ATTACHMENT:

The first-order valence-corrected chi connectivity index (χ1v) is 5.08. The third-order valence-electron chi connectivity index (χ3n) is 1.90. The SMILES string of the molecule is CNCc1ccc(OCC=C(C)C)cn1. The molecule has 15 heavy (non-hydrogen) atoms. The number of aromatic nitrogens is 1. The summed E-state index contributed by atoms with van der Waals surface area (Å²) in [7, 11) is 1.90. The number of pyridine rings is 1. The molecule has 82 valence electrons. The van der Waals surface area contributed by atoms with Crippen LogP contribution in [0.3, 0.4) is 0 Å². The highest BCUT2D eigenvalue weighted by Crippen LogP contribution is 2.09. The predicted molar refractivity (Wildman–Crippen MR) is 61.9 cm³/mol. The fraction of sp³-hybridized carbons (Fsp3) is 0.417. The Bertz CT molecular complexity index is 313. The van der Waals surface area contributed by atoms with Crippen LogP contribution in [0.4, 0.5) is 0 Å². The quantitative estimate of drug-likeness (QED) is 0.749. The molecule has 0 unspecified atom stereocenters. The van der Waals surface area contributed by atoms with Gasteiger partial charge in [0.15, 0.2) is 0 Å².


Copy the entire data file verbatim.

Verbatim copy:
The first-order valence-corrected chi connectivity index (χ1v) is 5.08. The third-order valence-electron chi connectivity index (χ3n) is 1.90. The SMILES string of the molecule is CNCc1ccc(OCC=C(C)C)cn1. The molecule has 15 heavy (non-hydrogen) atoms. The number of aromatic nitrogens is 1. The summed E-state index contributed by atoms with van der Waals surface area (Å²) in [7, 11) is 1.90. The number of pyridine rings is 1. The molecule has 82 valence electrons. The van der Waals surface area contributed by atoms with Crippen LogP contribution in [0.3, 0.4) is 0 Å². The highest BCUT2D eigenvalue weighted by Crippen LogP contribution is 2.09. The predicted molar refractivity (Wildman–Crippen MR) is 61.9 cm³/mol. The fraction of sp³-hybridized carbons (Fsp3) is 0.417. The Bertz CT molecular complexity index is 313. The van der Waals surface area contributed by atoms with Crippen LogP contribution in [0.4, 0.5) is 0 Å². The quantitative estimate of drug-likeness (QED) is 0.749. The molecule has 0 unspecified atom stereocenters. The van der Waals surface area contributed by atoms with Gasteiger partial charge in [0.15, 0.2) is 0 Å².